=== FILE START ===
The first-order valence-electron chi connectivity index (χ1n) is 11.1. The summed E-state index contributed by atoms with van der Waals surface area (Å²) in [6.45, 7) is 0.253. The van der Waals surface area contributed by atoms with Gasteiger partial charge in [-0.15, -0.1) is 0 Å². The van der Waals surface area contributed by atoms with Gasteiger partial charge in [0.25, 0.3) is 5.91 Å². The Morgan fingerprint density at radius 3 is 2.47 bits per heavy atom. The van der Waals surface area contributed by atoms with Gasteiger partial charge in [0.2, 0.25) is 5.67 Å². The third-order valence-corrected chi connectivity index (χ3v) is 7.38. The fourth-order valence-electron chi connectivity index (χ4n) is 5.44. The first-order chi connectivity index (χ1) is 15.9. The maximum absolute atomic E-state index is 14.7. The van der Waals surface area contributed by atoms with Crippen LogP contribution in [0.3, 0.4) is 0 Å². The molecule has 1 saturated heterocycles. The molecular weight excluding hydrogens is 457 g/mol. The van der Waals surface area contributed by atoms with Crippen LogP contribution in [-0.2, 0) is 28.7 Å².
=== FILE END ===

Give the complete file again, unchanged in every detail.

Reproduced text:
The first-order valence-electron chi connectivity index (χ1n) is 11.1. The summed E-state index contributed by atoms with van der Waals surface area (Å²) in [6.45, 7) is 0.253. The van der Waals surface area contributed by atoms with Gasteiger partial charge in [-0.15, -0.1) is 0 Å². The van der Waals surface area contributed by atoms with Gasteiger partial charge in [0.25, 0.3) is 5.91 Å². The Morgan fingerprint density at radius 3 is 2.47 bits per heavy atom. The van der Waals surface area contributed by atoms with Gasteiger partial charge in [0.2, 0.25) is 5.67 Å². The third-order valence-corrected chi connectivity index (χ3v) is 7.38. The fourth-order valence-electron chi connectivity index (χ4n) is 5.44. The first-order chi connectivity index (χ1) is 15.9. The maximum absolute atomic E-state index is 14.7. The van der Waals surface area contributed by atoms with Crippen LogP contribution in [0.3, 0.4) is 0 Å². The molecule has 1 saturated heterocycles. The molecular weight excluding hydrogens is 457 g/mol. The van der Waals surface area contributed by atoms with Crippen LogP contribution in [-0.2, 0) is 28.7 Å².